Teachers are intentionally bumping up students' predicted A-level grades to help them win places at top universities, the chief executive of Ucas has suggested.
The claim comes as universities are now "more flexible" with grade requirements amid intense competition to attract students, Mary Curnock Cook said.
She said some teachers had told her they were "over-predicting" sixth-formers' results to help them secure initial offers from universities that may be asking for high grades.
Ucas figures show that since 2010 there has been a 9 percentage point rise in the number of students predicted to score at least two A grades and a B at A-level. This stood at 63 per cent in 2015.
However, separate statistics show that students predicted to score such grades could actually be accepted with lower results, as many institutions are now accepting more candidates who fail to score their expected grades.
Last year, more than half of students accepted on to degree courses had missed their results by two or more grades, spread over three qualifications, Ms Curnock Cook said.
Speaking at a conference on higher education at Wellington College, Berkshire, she said: "I talk to a lot of schools and people who advise students, and in the past I would have said, 'Surely you wouldn't be over-predicting your students on purpose?', and actually just this last summer really, I had teachers coming back to me and saying, 'Actually, yes we would'.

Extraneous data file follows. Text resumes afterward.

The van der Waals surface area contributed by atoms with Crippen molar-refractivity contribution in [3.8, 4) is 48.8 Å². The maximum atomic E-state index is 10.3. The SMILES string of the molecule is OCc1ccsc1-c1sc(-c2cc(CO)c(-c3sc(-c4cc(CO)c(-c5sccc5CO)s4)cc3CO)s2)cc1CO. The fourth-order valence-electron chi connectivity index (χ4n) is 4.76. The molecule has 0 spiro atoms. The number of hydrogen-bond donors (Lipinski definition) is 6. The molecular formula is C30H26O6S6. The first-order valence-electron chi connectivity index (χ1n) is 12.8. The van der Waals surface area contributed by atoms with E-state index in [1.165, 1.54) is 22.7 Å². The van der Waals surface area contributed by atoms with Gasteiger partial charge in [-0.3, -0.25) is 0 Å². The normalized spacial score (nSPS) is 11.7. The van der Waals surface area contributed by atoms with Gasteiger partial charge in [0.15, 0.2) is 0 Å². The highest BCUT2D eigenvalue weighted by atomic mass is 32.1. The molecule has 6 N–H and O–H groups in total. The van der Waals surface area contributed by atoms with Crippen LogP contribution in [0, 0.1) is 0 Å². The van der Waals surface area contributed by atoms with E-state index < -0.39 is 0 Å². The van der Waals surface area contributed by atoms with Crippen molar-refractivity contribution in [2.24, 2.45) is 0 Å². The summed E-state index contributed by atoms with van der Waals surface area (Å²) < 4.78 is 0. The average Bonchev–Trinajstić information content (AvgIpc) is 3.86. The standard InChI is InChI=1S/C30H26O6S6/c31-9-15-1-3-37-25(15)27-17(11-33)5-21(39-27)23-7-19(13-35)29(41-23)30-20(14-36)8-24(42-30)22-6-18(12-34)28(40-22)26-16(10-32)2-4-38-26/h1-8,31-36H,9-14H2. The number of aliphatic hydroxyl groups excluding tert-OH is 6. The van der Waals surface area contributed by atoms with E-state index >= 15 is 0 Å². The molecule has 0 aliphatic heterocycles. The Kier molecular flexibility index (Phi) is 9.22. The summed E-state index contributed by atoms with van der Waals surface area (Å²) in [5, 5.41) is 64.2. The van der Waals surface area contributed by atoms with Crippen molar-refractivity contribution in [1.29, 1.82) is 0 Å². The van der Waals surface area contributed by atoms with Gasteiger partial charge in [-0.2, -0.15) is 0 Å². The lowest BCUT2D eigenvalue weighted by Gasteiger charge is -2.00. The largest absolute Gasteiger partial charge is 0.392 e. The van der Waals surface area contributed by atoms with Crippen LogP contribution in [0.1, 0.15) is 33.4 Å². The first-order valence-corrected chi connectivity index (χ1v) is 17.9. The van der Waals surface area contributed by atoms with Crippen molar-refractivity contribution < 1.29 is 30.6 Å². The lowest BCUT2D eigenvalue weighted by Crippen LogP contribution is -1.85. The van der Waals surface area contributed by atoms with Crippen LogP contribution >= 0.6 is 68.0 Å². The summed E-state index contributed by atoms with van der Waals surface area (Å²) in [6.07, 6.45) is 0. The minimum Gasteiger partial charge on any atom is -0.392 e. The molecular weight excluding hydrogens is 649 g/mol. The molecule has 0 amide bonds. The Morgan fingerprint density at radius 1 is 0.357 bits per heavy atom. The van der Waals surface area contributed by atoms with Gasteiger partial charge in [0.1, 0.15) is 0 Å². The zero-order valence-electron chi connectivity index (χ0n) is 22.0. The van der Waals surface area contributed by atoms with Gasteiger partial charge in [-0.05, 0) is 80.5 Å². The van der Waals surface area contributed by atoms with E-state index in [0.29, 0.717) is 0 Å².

"I'll show you why, because actually...the number who are being accepted with quite significant discounts on their offers and their predicted grades has grown quite a lot.
"52 per cent of A-level accepts have missed their grades by two or more grades over the portfolio of three [A-levels]."
Over-prediction of grades has always occurred, Ms Curnock Cook said, but she indicated that it is becoming more common.
But she added: "Offers are being discounted at confirmation time, and we can see that.
"We can see that because the lifting of the number controls has increased competition amongst universities to recruit students. You can see that happening."
Professor Michael Arthur, provost and president of University College London, said that his institution's standard offer is one A* grade and two As or three A grades. He added that last year, around "9 per cent or so" of students were admitted on slightly lower grades than their offers.
A Department for Education spokesperson said: “We trust teachers to act in the best interests of their students by giving fair predicted A level grades that accurately reflect their ability. Distorting grades would be unfair on the pupils involved and could result in universities having to artificially inflate their entrance requirements, rendering it pointless in the long run.”
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